The Ethics of The Tripartite Tractate (NHC I, 5) Paul Linjamaa offers the first full length thematical monograph on the longest Valentinian text extant today. By investigating the ethics of
The Tripartite Tractate, this study offers in-depth exploration of the text's ontology, epistemology, theory of will, and passions, as well as the anthropology and social setting of the text.
Valentinians have often been associated with determinism, which has been presented as “Gnostic” and then not taken seriously, or been disregarded as an invention of ancient intra-Christian polemics. Linjamaa challenges this conception and presents insights into how early Christian determinism actually worked, and how it effectively sustained viable and functioning ethics.
Christian Origins and the Establishment of the Early Jesus Movement explores the events, people, and writings surrounding the founding of the early Jesus movement in the mid to late first century. The essays are divided into four parts, focused upon the movement’s formation, the production of its early Gospels, description of the Jesus movement itself, and the Jewish mission and its literature. This collection of essays includes chapters by a global cast of scholars from a variety of methodological and critical viewpoints, and continues the important Early Christianity in its Hellenistic Context series.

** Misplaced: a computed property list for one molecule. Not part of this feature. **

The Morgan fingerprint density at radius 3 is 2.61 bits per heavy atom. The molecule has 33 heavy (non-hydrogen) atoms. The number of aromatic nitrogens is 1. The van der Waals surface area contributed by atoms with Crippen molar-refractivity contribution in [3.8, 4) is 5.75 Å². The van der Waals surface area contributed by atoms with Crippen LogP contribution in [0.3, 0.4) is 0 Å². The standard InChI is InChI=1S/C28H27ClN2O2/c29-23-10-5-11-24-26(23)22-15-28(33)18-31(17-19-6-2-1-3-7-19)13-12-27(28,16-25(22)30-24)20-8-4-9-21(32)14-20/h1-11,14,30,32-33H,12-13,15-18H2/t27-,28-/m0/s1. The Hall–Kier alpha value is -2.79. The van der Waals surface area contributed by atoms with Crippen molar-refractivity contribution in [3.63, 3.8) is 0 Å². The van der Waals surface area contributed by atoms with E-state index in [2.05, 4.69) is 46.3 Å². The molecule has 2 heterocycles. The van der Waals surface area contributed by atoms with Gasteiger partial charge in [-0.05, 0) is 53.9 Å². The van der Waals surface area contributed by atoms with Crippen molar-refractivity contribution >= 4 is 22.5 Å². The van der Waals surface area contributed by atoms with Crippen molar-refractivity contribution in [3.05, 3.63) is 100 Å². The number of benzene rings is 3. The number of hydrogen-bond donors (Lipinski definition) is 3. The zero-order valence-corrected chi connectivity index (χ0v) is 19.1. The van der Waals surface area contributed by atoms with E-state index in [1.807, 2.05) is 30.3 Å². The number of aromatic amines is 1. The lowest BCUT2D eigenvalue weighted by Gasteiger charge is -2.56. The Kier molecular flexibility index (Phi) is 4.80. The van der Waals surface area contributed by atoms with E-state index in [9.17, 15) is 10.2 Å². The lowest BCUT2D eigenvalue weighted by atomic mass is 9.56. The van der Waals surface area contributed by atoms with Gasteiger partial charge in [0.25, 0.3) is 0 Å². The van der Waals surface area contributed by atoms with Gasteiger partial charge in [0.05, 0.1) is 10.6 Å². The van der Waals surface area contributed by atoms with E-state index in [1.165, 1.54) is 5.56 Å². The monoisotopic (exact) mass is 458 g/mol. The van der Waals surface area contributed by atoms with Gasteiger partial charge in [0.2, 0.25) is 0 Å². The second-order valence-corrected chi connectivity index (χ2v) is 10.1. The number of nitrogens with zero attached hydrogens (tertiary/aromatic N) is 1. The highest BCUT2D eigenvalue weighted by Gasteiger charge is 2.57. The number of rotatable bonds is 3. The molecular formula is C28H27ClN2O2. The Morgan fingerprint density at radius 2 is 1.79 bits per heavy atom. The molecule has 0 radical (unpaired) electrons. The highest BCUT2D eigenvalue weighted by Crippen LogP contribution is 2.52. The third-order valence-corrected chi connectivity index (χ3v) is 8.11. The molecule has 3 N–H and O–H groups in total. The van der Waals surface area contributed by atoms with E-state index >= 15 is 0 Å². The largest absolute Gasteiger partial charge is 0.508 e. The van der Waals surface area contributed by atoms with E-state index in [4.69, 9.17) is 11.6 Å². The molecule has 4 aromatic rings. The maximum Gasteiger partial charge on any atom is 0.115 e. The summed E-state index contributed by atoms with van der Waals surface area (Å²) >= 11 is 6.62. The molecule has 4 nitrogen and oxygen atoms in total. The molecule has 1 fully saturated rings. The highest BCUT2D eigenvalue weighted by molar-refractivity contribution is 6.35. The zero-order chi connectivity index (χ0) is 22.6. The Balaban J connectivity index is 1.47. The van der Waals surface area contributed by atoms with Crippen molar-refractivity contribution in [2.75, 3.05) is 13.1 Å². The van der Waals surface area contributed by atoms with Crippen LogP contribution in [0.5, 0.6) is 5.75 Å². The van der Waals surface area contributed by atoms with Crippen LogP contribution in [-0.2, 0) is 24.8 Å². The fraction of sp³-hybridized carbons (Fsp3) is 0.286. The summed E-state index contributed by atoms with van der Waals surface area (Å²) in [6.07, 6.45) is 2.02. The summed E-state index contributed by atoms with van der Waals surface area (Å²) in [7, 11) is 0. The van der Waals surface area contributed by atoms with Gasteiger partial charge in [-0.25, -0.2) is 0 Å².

Matthew crowds more Old Testament quotations and allusions into the prologue than anywhere else in his gospel. In this volume, Nicholas G. Piotrowski demonstrates the narratological and rhetorical effects of such frontloading. Particularly, seven formula-quotations constellate to establish a redemptive-historical setting inside of which the rest of the narrative operates. This setting is defined by Old Testament expectations for David’s great son to end Israel’s exile and rule the nations. Piotrowski contends that the rhetorical effect of this intertextual storytelling was to provide the Matthean community with an identity—in a contentious atmosphere—in terms of God’s historical design for the ages, now fulfilled in Jesus and his followers.
In 1516 Erasmus produced the first printed Greek New Testament ever to be published: his series of editions laid the foundation for the 'Textus Receptus', which has had an enduring influence. Alongside the Greek text, his new Latin translation marked a radical departure from the medieval Vulgate. This volume edits Erasmus' Greek and Latin New Testament text (1 Timothy-Apocalypse), presented in two parallel columns, above a critical apparatus showing the variants of the five folio editions (1516-1535). The accompanying commentary analyses the printed and manuscript sources, and assesses the accuracy and also the defects of Erasmus' work. An extended introduction includes new information and discussion regarding the codex Montfortianus and the famous passage about the 'three heavenly witnesses'.